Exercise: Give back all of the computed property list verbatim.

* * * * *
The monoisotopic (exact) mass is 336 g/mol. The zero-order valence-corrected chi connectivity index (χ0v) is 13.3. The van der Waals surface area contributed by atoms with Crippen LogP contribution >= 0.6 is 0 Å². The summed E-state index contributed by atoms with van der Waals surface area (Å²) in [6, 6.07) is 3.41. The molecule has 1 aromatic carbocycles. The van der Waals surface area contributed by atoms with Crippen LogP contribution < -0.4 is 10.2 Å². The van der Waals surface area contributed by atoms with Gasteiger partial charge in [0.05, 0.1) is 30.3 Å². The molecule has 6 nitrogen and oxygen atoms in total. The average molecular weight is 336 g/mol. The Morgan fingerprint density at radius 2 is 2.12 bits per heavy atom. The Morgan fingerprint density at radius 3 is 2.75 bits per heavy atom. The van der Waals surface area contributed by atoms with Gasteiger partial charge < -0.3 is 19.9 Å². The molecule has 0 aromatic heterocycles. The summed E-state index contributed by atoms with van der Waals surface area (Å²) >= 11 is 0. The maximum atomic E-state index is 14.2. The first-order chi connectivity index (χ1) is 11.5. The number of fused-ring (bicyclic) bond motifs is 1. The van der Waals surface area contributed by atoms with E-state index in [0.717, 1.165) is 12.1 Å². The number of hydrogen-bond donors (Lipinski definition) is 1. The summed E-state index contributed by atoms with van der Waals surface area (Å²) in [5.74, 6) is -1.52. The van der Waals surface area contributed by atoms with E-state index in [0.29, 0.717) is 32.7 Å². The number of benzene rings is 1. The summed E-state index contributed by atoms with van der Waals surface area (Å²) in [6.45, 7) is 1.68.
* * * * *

The monoisotopic (exact) mass is 336 g/mol. The zero-order valence-corrected chi connectivity index (χ0v) is 13.3. The van der Waals surface area contributed by atoms with Crippen LogP contribution >= 0.6 is 0 Å². The summed E-state index contributed by atoms with van der Waals surface area (Å²) in [6, 6.07) is 3.41. The molecule has 1 aromatic carbocycles. The van der Waals surface area contributed by atoms with Crippen LogP contribution < -0.4 is 10.2 Å². The van der Waals surface area contributed by atoms with Gasteiger partial charge in [0.05, 0.1) is 30.3 Å². The molecule has 6 nitrogen and oxygen atoms in total. The average molecular weight is 336 g/mol. The Morgan fingerprint density at radius 2 is 2.12 bits per heavy atom. The Morgan fingerprint density at radius 3 is 2.75 bits per heavy atom. The van der Waals surface area contributed by atoms with Gasteiger partial charge < -0.3 is 19.9 Å². The molecule has 0 aromatic heterocycles. The summed E-state index contributed by atoms with van der Waals surface area (Å²) >= 11 is 0. The maximum atomic E-state index is 14.2. The first-order chi connectivity index (χ1) is 11.5. The number of fused-ring (bicyclic) bond motifs is 1. The van der Waals surface area contributed by atoms with E-state index in [0.717, 1.165) is 12.1 Å². The number of hydrogen-bond donors (Lipinski definition) is 1. The summed E-state index contributed by atoms with van der Waals surface area (Å²) in [5.74, 6) is -1.52. The van der Waals surface area contributed by atoms with E-state index in [0.29, 0.717) is 32.7 Å². The number of benzene rings is 1. The summed E-state index contributed by atoms with van der Waals surface area (Å²) in [6.45, 7) is 1.68.